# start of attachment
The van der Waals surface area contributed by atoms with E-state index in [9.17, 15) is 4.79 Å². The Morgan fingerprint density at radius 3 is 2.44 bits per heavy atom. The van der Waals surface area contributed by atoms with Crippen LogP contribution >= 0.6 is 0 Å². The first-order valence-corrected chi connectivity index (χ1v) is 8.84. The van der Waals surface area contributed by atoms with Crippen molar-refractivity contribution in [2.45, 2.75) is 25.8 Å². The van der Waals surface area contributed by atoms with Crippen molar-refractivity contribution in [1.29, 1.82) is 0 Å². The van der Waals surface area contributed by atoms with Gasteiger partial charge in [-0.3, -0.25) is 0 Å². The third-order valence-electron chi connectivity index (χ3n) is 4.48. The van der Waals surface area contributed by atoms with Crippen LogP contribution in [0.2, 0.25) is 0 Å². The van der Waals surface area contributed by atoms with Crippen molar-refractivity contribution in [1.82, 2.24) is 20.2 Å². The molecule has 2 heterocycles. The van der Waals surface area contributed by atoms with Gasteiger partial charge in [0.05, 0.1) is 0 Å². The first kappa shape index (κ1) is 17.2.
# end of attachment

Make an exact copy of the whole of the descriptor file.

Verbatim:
The van der Waals surface area contributed by atoms with E-state index in [9.17, 15) is 4.79 Å². The Morgan fingerprint density at radius 3 is 2.44 bits per heavy atom. The van der Waals surface area contributed by atoms with Crippen LogP contribution >= 0.6 is 0 Å². The first-order valence-corrected chi connectivity index (χ1v) is 8.84. The van der Waals surface area contributed by atoms with Crippen molar-refractivity contribution in [2.45, 2.75) is 25.8 Å². The van der Waals surface area contributed by atoms with Crippen molar-refractivity contribution in [1.29, 1.82) is 0 Å². The van der Waals surface area contributed by atoms with Gasteiger partial charge in [-0.3, -0.25) is 0 Å². The third-order valence-electron chi connectivity index (χ3n) is 4.48. The van der Waals surface area contributed by atoms with Crippen LogP contribution in [0.2, 0.25) is 0 Å². The van der Waals surface area contributed by atoms with Crippen molar-refractivity contribution in [1.82, 2.24) is 20.2 Å². The molecule has 2 heterocycles. The van der Waals surface area contributed by atoms with Gasteiger partial charge in [0.05, 0.1) is 0 Å². The first kappa shape index (κ1) is 17.2.